Introduction of roadside oral fluid testing
On 18 December the Government announced its proposal to introduce a new compulsory random roadside oral fluid testing scheme for New Zealand.
- Read the press release from the Associate Minister of Transport, Julie Anne Genter here(external link)
Key aspects of the new scheme are:
- a compulsory random oral fluid testing regime, under which two positive (failed) oral fluid tests showing the presence of drugs leads to an infringement offence (with an option to elect an evidential blood test)
- retention of the current ‘compulsory impairment test’ (CIT), with some restrictions on police officers switching between the CIT and the proposed oral fluid testing processes
- limits for the presence of drugs in blood to be prescribed in legislation, based on advice from an independent panel of experts
- graduated sanctions, including infringement and criminal penalties for drug driving offences, based on exceeding the limits prescribed in legislation
- a medical defence for drivers who have consumed drugs in accordance with a prescription
- a harm minimisation approach to drug driving, providing both ‘opt-in’ and compulsory health referrals.
A Bill will be introduced in Parliament early in 2020 to enable roadside oral fluid drug testing to begin in 2021. The related Cabinet Paper and Regulatory Impact Statement will be published shortly.
Enhanced Drug Driver Testing is a key action in the Road to Zero Road Safety Strategy. More information about Road to Zero can be found here.
Feedback from public consultation on drug driving
In May and June 2019, the Government consulted the public about possible approaches to improving our drug driving system. Eighty-eight submissions were received.
Many submitters acknowledged the complex and multifaceted nature of the issues under consideration. There were diverging views on a number of aspects of the consultation but some key themes emerged:
- there is majority support for the introduction of oral fluid testing, though there are concerns about the accuracy of oral fluid testing devices
- the current Compulsory Impairment Test (CIT) should be used more often
- most submitters favour a zero-tolerance, presence-based approach to roadside drug testing, though there are concerns about the accuracy of oral fluid testing devices
- support for random drug testing of drivers is mixed
- legal limits for illicit and prescription drugs could be explored in the future
- drivers impaired by prescription and illicit drugs should be subject to the same penalties but there should be a medical defence for drivers that are not impaired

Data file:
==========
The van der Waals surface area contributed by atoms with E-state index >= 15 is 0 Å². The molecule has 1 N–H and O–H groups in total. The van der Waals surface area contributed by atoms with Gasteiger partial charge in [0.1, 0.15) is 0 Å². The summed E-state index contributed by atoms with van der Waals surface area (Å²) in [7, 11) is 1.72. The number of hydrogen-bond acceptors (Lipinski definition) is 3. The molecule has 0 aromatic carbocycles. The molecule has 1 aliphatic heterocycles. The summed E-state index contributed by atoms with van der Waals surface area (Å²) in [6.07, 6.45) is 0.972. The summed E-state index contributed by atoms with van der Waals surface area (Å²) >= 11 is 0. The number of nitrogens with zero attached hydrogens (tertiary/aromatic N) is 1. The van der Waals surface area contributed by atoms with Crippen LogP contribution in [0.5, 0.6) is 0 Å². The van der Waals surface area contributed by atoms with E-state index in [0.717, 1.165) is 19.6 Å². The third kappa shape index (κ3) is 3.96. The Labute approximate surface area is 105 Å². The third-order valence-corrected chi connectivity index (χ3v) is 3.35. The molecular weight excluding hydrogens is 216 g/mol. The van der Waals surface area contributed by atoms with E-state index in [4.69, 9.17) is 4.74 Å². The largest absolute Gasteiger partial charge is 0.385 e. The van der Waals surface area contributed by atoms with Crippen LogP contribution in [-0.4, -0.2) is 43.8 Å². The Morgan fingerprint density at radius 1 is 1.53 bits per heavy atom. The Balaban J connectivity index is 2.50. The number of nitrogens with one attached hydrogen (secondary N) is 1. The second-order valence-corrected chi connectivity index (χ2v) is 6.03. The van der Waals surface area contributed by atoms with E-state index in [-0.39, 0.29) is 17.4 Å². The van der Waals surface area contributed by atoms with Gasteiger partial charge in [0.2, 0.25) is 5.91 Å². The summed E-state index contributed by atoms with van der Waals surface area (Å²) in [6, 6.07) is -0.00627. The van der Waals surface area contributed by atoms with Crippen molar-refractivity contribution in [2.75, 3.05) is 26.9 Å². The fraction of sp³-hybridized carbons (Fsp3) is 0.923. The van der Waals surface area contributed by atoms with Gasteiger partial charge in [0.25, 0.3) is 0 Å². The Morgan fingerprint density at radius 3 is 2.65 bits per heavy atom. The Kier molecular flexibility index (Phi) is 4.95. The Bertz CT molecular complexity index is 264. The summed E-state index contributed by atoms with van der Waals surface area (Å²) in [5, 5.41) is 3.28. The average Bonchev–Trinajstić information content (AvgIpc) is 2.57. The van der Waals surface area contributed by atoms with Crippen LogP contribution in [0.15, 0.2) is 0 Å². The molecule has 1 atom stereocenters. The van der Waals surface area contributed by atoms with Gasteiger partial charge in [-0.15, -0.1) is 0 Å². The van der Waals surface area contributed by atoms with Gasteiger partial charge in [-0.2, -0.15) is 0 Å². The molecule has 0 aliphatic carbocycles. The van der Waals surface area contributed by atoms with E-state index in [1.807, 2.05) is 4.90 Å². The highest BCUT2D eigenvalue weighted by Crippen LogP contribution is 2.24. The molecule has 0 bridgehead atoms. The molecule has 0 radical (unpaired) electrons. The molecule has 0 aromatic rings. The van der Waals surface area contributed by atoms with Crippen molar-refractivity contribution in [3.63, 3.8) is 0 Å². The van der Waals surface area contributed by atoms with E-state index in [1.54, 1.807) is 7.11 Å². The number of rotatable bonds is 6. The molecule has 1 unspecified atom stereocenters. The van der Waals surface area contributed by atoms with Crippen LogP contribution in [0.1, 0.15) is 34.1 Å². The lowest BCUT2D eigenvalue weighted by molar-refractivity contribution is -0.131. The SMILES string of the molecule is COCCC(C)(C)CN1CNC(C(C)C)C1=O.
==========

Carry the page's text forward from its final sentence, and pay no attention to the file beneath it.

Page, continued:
- the majority of submitters support a requirement for a second oral fluid test following a failed first test, followed by the taking of a blood sample for evidential purposes
- a multifaceted approach to penalties is required, including non-enforcement options and health-based initiatives
- Māori are disproportionately impacted by drug driving enforcement measures
- raising public awareness about the risks of drug-impaired driving is critical.
The Government will take into account this Summary of Submissions and policy advice from officials as it considers legislative options for enhancements to New Zealand’s current drug-impaired driving regime.
Changes to the drug driver testing and enforcement system in New Zealand
The Government is considering making changes to New Zealand’s drug driver testing and enforcement regime. Research shows that many illicit and prescription drugs have the potential to impair driving, and studies show that New Zealanders are using those drugs and driving.
Addressing drug impaired driving is an important objective if we are to make our roads safer - since 2013, the number of road deaths in New Zealand has increased by nearly 50 percent. Drug driving is making an increasing contribution to this statistic.
The Government has decided that it is time to reconsider our approach to drug driving and the public should be involved in that conversation.
A Discussion Document has been developed to facilitate a conversation about possible approaches to improving our drug driving system. The consultation seeks feedback about:
- How we can be better at detecting drug drivers and deterring drug driving?
- The circumstances in which drivers should be tested for drugs?
- How to decide which drugs to test for?
- What evidence is required to establish a drug driving offence?
- How we should deal with people caught drug driving?
23 May 2019 ERRATUM: please note the attached Discussion Document had a technical error in paragraph 12 that has been corrected. The analysis of blood samples occurred during the period 2013-2018, not between 2014-2018 as previously stated in the document.